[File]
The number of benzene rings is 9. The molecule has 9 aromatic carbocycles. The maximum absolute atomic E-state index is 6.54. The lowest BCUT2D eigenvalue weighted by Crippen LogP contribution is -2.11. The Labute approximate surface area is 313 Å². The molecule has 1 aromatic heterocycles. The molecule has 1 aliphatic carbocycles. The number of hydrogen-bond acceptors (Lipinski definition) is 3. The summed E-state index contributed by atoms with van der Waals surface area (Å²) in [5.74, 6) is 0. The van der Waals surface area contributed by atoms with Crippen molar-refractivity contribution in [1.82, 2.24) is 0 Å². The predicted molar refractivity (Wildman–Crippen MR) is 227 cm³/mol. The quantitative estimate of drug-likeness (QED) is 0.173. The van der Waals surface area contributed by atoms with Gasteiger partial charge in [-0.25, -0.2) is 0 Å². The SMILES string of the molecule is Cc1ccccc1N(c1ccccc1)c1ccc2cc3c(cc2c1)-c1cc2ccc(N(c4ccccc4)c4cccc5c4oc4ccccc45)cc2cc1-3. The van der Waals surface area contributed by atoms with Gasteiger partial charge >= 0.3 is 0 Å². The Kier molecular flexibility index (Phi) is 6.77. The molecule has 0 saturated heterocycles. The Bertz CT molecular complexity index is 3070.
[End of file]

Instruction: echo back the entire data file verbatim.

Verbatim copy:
The number of benzene rings is 9. The molecule has 9 aromatic carbocycles. The maximum absolute atomic E-state index is 6.54. The lowest BCUT2D eigenvalue weighted by Crippen LogP contribution is -2.11. The Labute approximate surface area is 313 Å². The molecule has 1 aromatic heterocycles. The molecule has 1 aliphatic carbocycles. The number of hydrogen-bond acceptors (Lipinski definition) is 3. The summed E-state index contributed by atoms with van der Waals surface area (Å²) in [5.74, 6) is 0. The van der Waals surface area contributed by atoms with Crippen molar-refractivity contribution in [1.82, 2.24) is 0 Å². The predicted molar refractivity (Wildman–Crippen MR) is 227 cm³/mol. The quantitative estimate of drug-likeness (QED) is 0.173. The van der Waals surface area contributed by atoms with Gasteiger partial charge in [-0.25, -0.2) is 0 Å². The SMILES string of the molecule is Cc1ccccc1N(c1ccccc1)c1ccc2cc3c(cc2c1)-c1cc2ccc(N(c4ccccc4)c4cccc5c4oc4ccccc45)cc2cc1-3. The van der Waals surface area contributed by atoms with Gasteiger partial charge >= 0.3 is 0 Å². The Kier molecular flexibility index (Phi) is 6.77. The molecule has 0 saturated heterocycles. The Bertz CT molecular complexity index is 3070.